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Tutorial: how to line the Papercut Rigel bomber jacket

My current project (well, my just-completed-but-no-photos-yet project, really) is the Rigel bomber jacket by Papercut Patterns. I made one key change to the pattern while sewing it up – I added a lining. Which, from looking around the blog-o-sphere, is something that quite a few people have done, or want to do. So, in case it’s useful for anyone else, here’s how I lined my Rigel bomber jacket….

Rigel bomber from Papercut Patterns

Now, usually linings in jackets have more ease than the jacket itself – if you look at any tailored, lined RTW jacket you’ll usually see it has a small pleat at the centre back just below the neckline facing, and the lining is also longer at the hem and sleeve cuffs and bags out slightly. Since the Rigel bomber is a loose-fitting style (and since I wanted to do a quilted lining for my jacket) I haven’t added any of that extra ease – instead, the lining pieces I made were directly from the main jacket pieces. (It’s pretty easy to add the extra ease if you want it though – simply make your lining pieces longer, and add a small extension at the top of the centre back seam of the lining.) So with that in mind, let’s get started!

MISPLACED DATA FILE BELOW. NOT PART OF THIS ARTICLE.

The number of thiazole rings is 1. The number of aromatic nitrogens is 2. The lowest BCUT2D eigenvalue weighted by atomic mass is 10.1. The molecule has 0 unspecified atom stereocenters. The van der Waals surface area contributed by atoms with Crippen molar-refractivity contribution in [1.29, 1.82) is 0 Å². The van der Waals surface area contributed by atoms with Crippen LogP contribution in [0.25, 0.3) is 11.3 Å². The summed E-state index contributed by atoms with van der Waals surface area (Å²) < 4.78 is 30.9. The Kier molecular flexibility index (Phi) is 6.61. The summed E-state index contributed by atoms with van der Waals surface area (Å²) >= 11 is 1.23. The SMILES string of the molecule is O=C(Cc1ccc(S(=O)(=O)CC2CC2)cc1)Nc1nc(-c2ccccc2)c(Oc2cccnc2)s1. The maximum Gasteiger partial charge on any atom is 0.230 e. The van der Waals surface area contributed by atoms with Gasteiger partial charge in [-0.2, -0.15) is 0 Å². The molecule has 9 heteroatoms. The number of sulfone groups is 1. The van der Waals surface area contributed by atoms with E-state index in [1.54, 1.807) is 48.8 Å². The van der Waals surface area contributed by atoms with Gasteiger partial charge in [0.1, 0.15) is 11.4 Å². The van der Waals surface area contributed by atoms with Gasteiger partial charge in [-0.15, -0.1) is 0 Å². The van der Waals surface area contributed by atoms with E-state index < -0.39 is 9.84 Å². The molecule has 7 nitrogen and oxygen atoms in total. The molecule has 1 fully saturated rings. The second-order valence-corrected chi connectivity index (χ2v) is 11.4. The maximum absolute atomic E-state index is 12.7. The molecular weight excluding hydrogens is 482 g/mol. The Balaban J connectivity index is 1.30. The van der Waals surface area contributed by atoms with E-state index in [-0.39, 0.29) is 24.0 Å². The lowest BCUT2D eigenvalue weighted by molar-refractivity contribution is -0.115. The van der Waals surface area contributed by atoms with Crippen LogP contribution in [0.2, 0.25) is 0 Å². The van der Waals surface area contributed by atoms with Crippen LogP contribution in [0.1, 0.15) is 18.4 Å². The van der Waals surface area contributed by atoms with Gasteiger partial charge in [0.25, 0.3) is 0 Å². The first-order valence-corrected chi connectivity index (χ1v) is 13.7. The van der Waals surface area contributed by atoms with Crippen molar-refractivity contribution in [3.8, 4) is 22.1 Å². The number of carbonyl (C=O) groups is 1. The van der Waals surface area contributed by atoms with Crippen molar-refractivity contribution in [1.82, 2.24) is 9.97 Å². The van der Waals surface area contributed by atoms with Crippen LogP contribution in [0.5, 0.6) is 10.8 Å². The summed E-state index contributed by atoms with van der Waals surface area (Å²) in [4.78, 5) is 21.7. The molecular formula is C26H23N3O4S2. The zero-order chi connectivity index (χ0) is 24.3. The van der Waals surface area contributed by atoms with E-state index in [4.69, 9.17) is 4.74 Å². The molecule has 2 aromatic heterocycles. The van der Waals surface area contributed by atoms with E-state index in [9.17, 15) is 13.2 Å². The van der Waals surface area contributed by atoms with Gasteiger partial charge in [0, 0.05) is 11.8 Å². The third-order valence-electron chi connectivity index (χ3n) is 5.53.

Cutting the lining

Three new pattern pieces need to be made for the lining – front, back and sleeves. Start by tracing the original front, back, and sleeve pieces. (Note: use variation 1 sleeve as a base for the lining, no matter which variation you’re making.) Remember to mark on all three pieces that they’re for the lining!

Trace the front, back and sleeve pattern piecees

Trace the front, back and sleeve pattern pieces

Front lining

Trace the facing pattern piece onto your front lining piece, lining up the edg of the facing with the edg of th front lining, and making sure . (It’ll be the same width as the front extension.)